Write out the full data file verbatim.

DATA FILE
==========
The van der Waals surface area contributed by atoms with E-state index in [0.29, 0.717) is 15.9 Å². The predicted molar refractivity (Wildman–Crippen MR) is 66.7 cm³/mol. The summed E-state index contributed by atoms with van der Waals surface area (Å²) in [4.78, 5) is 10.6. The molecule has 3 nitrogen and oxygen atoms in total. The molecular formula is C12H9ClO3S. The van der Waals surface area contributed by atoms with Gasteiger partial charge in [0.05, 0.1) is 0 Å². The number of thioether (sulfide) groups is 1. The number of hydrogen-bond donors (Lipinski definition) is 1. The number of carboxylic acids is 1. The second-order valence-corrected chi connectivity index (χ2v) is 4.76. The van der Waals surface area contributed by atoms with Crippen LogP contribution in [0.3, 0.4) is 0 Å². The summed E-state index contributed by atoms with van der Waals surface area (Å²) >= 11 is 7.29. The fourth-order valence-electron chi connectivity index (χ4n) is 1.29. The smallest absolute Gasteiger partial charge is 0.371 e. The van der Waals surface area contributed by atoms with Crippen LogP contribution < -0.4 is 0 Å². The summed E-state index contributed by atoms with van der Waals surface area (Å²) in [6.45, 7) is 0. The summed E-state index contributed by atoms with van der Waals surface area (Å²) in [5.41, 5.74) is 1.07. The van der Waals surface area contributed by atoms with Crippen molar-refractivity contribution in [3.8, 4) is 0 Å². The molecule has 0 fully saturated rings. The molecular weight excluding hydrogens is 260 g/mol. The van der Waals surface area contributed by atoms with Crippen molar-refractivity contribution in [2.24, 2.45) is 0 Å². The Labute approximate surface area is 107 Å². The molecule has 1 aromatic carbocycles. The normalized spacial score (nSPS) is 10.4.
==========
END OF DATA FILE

The van der Waals surface area contributed by atoms with E-state index in [0.29, 0.717) is 15.9 Å². The predicted molar refractivity (Wildman–Crippen MR) is 66.7 cm³/mol. The summed E-state index contributed by atoms with van der Waals surface area (Å²) in [4.78, 5) is 10.6. The molecule has 3 nitrogen and oxygen atoms in total. The molecular formula is C12H9ClO3S. The van der Waals surface area contributed by atoms with Gasteiger partial charge in [0.05, 0.1) is 0 Å². The number of thioether (sulfide) groups is 1. The number of hydrogen-bond donors (Lipinski definition) is 1. The number of carboxylic acids is 1. The second-order valence-corrected chi connectivity index (χ2v) is 4.76. The van der Waals surface area contributed by atoms with Crippen LogP contribution in [0.3, 0.4) is 0 Å². The summed E-state index contributed by atoms with van der Waals surface area (Å²) >= 11 is 7.29. The fourth-order valence-electron chi connectivity index (χ4n) is 1.29. The smallest absolute Gasteiger partial charge is 0.371 e. The van der Waals surface area contributed by atoms with Crippen LogP contribution < -0.4 is 0 Å². The summed E-state index contributed by atoms with van der Waals surface area (Å²) in [6.45, 7) is 0. The summed E-state index contributed by atoms with van der Waals surface area (Å²) in [5.41, 5.74) is 1.07. The van der Waals surface area contributed by atoms with Crippen molar-refractivity contribution in [3.8, 4) is 0 Å². The molecule has 0 fully saturated rings. The molecular weight excluding hydrogens is 260 g/mol. The van der Waals surface area contributed by atoms with Crippen molar-refractivity contribution in [2.24, 2.45) is 0 Å². The Labute approximate surface area is 107 Å². The molecule has 1 aromatic carbocycles. The normalized spacial score (nSPS) is 10.4.